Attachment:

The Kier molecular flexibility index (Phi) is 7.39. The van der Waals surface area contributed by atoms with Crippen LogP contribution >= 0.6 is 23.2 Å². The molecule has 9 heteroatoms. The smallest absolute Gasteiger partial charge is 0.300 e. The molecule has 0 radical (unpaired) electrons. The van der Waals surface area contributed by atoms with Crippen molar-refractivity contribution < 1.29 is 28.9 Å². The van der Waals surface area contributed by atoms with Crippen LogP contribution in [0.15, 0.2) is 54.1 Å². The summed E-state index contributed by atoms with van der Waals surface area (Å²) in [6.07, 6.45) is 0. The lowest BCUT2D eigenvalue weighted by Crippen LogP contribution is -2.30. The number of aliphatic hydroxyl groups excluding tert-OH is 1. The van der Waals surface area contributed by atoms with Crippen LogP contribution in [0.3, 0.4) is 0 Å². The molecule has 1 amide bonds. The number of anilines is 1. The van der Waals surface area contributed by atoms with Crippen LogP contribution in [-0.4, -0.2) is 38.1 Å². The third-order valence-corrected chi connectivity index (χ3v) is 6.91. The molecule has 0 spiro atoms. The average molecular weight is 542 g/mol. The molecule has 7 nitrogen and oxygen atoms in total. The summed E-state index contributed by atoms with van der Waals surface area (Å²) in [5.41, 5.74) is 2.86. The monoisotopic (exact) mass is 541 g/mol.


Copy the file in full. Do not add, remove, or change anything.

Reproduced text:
The Kier molecular flexibility index (Phi) is 7.39. The van der Waals surface area contributed by atoms with Crippen LogP contribution >= 0.6 is 23.2 Å². The molecule has 9 heteroatoms. The smallest absolute Gasteiger partial charge is 0.300 e. The molecule has 0 radical (unpaired) electrons. The van der Waals surface area contributed by atoms with Crippen molar-refractivity contribution < 1.29 is 28.9 Å². The van der Waals surface area contributed by atoms with Crippen LogP contribution in [0.15, 0.2) is 54.1 Å². The summed E-state index contributed by atoms with van der Waals surface area (Å²) in [6.07, 6.45) is 0. The lowest BCUT2D eigenvalue weighted by Crippen LogP contribution is -2.30. The number of aliphatic hydroxyl groups excluding tert-OH is 1. The van der Waals surface area contributed by atoms with Crippen LogP contribution in [0.3, 0.4) is 0 Å². The molecule has 1 amide bonds. The number of anilines is 1. The van der Waals surface area contributed by atoms with Crippen LogP contribution in [-0.4, -0.2) is 38.1 Å². The third-order valence-corrected chi connectivity index (χ3v) is 6.91. The molecule has 0 spiro atoms. The average molecular weight is 542 g/mol. The molecule has 7 nitrogen and oxygen atoms in total. The summed E-state index contributed by atoms with van der Waals surface area (Å²) in [5.41, 5.74) is 2.86. The monoisotopic (exact) mass is 541 g/mol.